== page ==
Community employment supervisors rally for pension access

Community employment supervisors rally for pension access

Community employment supervisors have protested outside the Department of Finance over a 10-year dispute over pensions.

Around 1,250 supervisors and assistant supervisors do not get any access to occupational pension schemes and are calling on Finance Minister Paschal Donohoe to implement a 2008 Labour Court recommendation.

Retired supervisor Paddy Quinn said: "In 2008 the Labour Court issued a recommendation saying that CE supervisor and assistant supervisors should be given access to a pension."

He said it had been stalled due to the recession but the Government is continuing to refuse to engage on the issue. "I had to retire without a pension...I went from €755 a week down to €230 a week. It's a big drop; it's difficult to come to terms with, and that's why I am out in support of my colleagues here today," said Mr Quinn who worked for 23 years as a supervisor in Co Laois.

More than 250 supervisors have retired with no occupational pension since the recommendation was published. Between 30 and 40 are currently retiring yearly.

Fórsa assistant general secretary Brendan O’Hanlon urged the Government to sit down and engage with unions and to implement the recommendation: "I think the Government position has shifted over the years but they have never formally come out and rejected the Labour Court recommendation.

"The fact that they never rejected the recommendation, people assumed that this issue was going to be addressed and backdated probably to the recommendation," he said.

Mr O'Hanlon said that when the recommendation was determined, it was estimated the provision would cost around €3.6m each year.

Labour’s employment affairs spokesperson Senator Ged Nash accused the Government of "stonewalling" CE supervisors and called for meaningful engagement. “The spirit and letter of the 2008 Labour Court recommendation, on a pension scheme for these workers who manage extremely important social programmes must be respected and implemented.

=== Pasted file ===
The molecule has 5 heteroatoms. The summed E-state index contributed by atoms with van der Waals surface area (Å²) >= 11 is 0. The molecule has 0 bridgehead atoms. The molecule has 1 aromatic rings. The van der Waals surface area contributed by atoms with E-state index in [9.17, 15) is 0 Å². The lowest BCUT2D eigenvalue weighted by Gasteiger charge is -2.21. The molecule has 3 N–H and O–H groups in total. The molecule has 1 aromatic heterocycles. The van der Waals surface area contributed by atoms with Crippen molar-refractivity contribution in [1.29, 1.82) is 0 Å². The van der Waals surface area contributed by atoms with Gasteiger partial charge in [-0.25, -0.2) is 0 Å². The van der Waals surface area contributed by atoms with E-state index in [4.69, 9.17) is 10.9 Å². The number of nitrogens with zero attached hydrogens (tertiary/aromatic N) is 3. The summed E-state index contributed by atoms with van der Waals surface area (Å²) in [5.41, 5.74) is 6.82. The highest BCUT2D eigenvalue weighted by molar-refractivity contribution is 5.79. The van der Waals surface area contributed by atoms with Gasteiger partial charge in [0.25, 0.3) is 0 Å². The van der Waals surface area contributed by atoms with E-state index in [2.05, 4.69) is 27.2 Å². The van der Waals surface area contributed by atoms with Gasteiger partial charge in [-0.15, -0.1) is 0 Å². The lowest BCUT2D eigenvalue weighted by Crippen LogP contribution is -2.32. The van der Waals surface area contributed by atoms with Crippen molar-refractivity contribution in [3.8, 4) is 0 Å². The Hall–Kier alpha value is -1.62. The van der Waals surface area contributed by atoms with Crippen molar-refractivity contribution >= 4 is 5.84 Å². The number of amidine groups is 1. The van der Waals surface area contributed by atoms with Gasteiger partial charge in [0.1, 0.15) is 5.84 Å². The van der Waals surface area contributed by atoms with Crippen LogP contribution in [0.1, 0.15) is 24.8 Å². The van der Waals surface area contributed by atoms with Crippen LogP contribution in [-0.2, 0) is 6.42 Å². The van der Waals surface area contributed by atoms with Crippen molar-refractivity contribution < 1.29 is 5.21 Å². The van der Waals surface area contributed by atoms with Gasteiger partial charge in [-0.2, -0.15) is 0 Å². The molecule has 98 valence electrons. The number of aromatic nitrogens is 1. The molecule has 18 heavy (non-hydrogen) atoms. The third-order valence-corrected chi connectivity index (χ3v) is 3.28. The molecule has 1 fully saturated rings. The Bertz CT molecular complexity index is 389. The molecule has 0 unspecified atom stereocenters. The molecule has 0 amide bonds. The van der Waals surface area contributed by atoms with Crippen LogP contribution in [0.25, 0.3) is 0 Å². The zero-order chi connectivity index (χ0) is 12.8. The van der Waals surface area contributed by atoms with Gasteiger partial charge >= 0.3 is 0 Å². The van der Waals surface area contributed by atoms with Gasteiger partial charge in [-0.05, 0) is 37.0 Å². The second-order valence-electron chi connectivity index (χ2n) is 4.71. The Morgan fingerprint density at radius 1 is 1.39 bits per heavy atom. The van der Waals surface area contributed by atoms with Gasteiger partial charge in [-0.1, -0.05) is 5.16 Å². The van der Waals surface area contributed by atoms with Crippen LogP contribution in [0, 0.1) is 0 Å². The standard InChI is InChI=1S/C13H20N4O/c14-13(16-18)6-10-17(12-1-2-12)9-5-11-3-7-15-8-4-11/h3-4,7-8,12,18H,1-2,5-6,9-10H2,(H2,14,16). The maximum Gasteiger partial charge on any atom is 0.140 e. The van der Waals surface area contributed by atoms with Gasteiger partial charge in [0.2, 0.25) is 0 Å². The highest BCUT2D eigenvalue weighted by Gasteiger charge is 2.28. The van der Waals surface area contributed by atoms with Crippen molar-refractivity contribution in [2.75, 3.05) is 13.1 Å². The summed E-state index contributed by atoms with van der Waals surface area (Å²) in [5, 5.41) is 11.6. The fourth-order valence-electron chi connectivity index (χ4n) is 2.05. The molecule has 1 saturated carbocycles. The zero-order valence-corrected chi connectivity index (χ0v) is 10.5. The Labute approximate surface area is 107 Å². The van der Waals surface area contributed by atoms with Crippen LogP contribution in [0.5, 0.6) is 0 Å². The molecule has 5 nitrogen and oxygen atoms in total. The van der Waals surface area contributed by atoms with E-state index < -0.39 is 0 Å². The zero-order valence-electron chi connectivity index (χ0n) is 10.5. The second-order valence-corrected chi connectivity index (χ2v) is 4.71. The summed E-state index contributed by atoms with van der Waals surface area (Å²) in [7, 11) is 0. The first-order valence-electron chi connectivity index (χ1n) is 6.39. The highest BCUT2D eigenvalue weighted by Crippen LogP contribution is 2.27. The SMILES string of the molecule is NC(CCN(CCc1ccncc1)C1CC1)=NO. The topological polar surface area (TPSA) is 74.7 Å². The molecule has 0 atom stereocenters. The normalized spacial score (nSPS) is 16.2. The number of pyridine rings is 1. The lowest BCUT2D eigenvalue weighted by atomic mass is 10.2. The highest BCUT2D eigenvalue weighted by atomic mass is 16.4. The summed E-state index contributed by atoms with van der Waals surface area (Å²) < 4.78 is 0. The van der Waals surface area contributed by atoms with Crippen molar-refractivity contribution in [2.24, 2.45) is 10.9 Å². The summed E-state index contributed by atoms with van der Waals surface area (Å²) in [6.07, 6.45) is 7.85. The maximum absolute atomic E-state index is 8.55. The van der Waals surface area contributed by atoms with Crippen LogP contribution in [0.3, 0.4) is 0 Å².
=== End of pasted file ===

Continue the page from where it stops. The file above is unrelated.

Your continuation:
“A process was established in 2015 by the Labour Party following discussions with SIPTU and Forsa which was designed to bring this important and long-standing cause of concern for supervisors to a satisfactory conclusion. Almost four years on, nothing of note has happened," he said.

Ian Thomas, a supervisor at the Carrigaline Community Employment scheme in Co Cork, said: “I’ve been working as a CE supervisor for 24 years and the pension issue has been an objective for us throughout that time. "The current government is the third administration since the recommendation was made. Nobody has lifted a finger to implement the Labour Court recommendation and, as a group of workers, we are frustrated and angry this has been allowed to idle for so long," he said.

A Department of Public Expenditure spokesperson said: "It continues to be the position that State organisations are not the employer of the particular employees concerned and that it is not possible for the State to provide funding for such a scheme. "The employees in question are, or were, employees of private companies notwithstanding the fact the companies concerned are, or were, reliant on State funding."

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